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Your stirrup length - what is too long, too short, just right?

Jul 15, 2021

The correct stirrup length is very important and will help you greatly with your position and balance when riding. When your stirrups are the correct length, you can fully utilise the dip and spring function of the joints in your legs (rider biomechanics in action). This will be particularly felt in trot but also in canter.

You can see that as the seat leaves the saddle, the heels drop slightly. This is what should happen as the weight of the rider transfers from the seat to the feet. This cannot happen if the stirrups are too long.


Your stirrups - when are they too long?

Many riders tend to ride with their stirrups too long rather than too short. This can be because they want their legs to look as long as possible.

In the second diagram, the heels rise as the seat rises (in a rising trot), which is incorrect. This is because the stirrups are not short enough to allow the heels to drop slightly at the same time as the seat leaves the saddle.

If your stirrups are too long, you will also be unable to clear the saddle's pommel (in rising trot). Therefore you will either hit it each time you rise, or you will be unable to swing your hips far forward enough.

Your lower legs (in rising trot, sitting trot and canter) will be 'disengaged' when your heel is higher than your toe because as soon as the heel comes higher than the toe, the lower leg 'disengages'.

When your heel is higher than your toe, you are standing on 'tip-toe' (or rather the balls of your feet), and you are in a very precarious position.

You will also lose your balance more easily and tend to rely on the reins for stability.

In sitting trot and canter, the stirrups will either 'clatter' around on your feet, or you will lose them altogether.



How can you learn more about rider biomechanics?

Sign up for this FREE 23-page PDF checklist 10 Common Position and Balance Checks for Riders. Start learning how to be the best rider you can be.



Your stirrups - when are they too short?

If the stirrups are too short several things tend to happen:

The rider will tend to sit further back in the saddle; this can put too much weight on the weaker part of the horse's back (the back gets weaker the further it goes from the withers).

The rider will tend to rise too high in rising trot; this means that their centre of gravity will be too high when they are at the top of the rise, making them less secure.

The rider will tend to tire more quickly, making it more difficult for their horse to carry them.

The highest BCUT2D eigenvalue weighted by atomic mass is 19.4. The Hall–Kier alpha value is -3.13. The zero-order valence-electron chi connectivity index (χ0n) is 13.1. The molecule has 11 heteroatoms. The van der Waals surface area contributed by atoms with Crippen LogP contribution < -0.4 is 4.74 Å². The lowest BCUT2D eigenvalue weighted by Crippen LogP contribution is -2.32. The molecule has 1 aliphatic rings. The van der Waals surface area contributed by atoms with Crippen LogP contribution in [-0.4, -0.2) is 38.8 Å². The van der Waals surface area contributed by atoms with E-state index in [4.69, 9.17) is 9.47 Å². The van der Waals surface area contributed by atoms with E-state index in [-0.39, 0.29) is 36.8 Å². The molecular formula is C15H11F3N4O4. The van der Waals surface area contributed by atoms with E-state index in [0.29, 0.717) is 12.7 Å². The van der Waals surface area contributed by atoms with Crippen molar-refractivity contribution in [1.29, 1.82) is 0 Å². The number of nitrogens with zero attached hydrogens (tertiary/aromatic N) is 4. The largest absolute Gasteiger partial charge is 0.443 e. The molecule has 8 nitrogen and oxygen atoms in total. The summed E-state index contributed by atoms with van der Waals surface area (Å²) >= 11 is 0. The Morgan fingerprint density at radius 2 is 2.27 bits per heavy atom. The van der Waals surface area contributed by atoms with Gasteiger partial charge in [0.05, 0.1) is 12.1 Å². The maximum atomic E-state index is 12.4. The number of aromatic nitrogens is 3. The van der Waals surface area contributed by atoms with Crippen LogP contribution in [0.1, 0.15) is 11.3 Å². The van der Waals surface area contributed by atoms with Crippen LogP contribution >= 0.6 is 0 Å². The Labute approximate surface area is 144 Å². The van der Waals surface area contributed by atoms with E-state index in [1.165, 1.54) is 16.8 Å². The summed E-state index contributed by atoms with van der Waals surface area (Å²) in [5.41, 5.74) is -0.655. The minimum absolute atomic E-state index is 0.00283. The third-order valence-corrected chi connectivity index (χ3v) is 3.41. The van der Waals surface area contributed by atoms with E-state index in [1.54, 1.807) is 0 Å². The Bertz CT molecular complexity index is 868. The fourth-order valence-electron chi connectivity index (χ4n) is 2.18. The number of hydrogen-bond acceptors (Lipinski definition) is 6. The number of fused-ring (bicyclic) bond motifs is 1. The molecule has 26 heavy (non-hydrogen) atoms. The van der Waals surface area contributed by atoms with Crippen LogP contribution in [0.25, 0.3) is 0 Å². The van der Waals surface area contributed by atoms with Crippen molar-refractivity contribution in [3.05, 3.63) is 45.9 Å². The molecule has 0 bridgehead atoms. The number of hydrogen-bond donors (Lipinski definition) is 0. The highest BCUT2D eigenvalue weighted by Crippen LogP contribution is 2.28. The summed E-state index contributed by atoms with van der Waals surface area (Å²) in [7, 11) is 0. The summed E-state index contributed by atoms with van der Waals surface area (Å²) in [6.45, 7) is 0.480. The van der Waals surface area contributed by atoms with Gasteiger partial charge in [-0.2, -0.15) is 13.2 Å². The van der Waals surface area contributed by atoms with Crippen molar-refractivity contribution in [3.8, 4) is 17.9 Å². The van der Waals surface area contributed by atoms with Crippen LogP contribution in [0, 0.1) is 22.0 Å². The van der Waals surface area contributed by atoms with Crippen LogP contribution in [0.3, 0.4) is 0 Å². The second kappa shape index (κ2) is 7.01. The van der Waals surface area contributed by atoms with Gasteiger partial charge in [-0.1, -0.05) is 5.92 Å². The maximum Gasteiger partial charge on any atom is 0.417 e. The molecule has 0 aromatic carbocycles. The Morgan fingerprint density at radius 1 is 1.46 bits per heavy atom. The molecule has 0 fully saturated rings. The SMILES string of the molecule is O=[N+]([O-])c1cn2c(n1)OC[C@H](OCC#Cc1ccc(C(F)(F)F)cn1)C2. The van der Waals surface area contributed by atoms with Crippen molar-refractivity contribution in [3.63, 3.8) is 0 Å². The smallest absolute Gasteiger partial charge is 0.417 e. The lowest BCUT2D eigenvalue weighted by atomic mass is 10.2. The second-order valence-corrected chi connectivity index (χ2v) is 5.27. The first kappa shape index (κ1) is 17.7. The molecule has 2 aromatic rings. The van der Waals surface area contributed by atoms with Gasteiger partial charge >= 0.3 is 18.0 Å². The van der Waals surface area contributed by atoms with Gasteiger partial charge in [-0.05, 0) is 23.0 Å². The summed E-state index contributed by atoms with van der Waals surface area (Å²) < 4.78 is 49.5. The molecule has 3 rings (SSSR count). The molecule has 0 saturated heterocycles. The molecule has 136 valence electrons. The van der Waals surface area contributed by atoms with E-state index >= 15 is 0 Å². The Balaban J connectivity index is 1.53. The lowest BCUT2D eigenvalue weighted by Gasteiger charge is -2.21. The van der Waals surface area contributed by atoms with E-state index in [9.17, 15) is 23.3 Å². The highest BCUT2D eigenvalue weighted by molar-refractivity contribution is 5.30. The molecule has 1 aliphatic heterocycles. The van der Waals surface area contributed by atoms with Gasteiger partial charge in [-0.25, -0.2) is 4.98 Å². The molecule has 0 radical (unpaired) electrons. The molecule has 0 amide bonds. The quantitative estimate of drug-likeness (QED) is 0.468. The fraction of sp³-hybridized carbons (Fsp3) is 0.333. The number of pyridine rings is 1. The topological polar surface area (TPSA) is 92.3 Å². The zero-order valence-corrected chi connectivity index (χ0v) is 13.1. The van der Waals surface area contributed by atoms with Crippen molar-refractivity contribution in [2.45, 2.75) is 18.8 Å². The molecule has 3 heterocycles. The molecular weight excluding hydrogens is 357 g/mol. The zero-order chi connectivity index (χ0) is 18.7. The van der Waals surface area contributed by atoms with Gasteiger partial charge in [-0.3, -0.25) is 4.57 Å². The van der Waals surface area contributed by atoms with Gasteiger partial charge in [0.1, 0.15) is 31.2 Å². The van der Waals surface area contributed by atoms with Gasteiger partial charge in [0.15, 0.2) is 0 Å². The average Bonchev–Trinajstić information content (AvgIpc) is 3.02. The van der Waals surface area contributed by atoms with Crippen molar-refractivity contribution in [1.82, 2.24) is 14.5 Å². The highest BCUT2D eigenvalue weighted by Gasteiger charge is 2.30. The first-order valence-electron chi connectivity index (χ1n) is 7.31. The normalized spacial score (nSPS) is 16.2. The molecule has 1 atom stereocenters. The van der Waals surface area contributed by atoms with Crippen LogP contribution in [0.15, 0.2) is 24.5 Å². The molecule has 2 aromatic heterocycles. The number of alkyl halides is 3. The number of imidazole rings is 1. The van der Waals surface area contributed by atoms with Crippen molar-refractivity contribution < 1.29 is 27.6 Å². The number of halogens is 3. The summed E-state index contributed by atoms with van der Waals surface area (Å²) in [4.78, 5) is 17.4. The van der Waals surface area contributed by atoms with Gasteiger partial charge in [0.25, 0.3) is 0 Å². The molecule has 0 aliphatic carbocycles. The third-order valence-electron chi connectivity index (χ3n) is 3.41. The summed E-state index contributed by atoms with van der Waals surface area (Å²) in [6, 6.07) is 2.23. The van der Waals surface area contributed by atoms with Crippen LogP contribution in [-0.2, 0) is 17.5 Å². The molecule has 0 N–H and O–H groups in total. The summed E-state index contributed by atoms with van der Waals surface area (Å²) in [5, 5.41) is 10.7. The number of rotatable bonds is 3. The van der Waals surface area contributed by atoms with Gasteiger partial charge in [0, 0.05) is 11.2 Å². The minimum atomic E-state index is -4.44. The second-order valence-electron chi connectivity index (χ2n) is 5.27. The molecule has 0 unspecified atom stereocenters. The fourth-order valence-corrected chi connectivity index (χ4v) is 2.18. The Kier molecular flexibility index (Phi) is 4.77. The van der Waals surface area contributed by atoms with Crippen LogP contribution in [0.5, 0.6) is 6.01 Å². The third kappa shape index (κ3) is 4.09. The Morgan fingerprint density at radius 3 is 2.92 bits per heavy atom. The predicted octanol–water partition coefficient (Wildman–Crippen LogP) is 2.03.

Stirrups that are too short are much less common because a rider tires more quickly when they are too short.

The muscles in the legs have to work a bit harder, and the joints ache quite quickly due to being too constricted. So riders tend to self-regulate stirrups that are too short.


Your stirrups – when are they 'just right'?

When your stirrups are just right you will feel more comfortable and secure. You should be able to rise to the trot for quite a long time without feeling tired (once you are riding fit) and without pain occurring (especially outside the ankle joint).

Your thigh should be at about 45 degrees to upright (for riding ‘on the flat,’ i.e. not jumping).

Possibly slightly less (40 degrees) for a very experienced rider.

The correct stirrup length helps you ride as well as possible by allowing you to have the right amount of bend in your joints.

So how can you tell if your stirrups are the correct length for you?

As a general rule of thumb, the bottom of your stirrup irons should be level with your ankle bones when you take your feet out of the stirrups.

Another (even more) general rule of thumb that you can use before you mount is to put your knuckles on the stirrup bar (the metal bar that the stirrup leather threads onto) and, with your other hand, lift the stirrup iron itself and see if the base of it reaches to your armpit.

Both of these methods give you a ‘ball park’ figure.

To get a more accurate result, when mounted, try standing in your stirrups while your horse is either stationary or walking, let your heels drop slightly, and your seat should be able to just clear the pommel (front) of the saddle.

You will need to re-evaluate when you start to trot.

If you suspect that your stirrups are too long (they often are), experiment with taking them up just one hole at a time and see what a difference it makes to the engagement of your lower leg in particular.



Learning about how to keep your lower legs ‘engaged’ underneath you, improving the stability of your lower legs, and improving your position and balance are at the heart of The Horse Rider’s Mechanic books and Horse Rider's Mechanic online course



How can you learn more about rider biomechanics?

Sign up for this FREE 23-page PDF checklist 10 Common Position and Balance Checks for Riders. Start learning how to be the best rider you can be.


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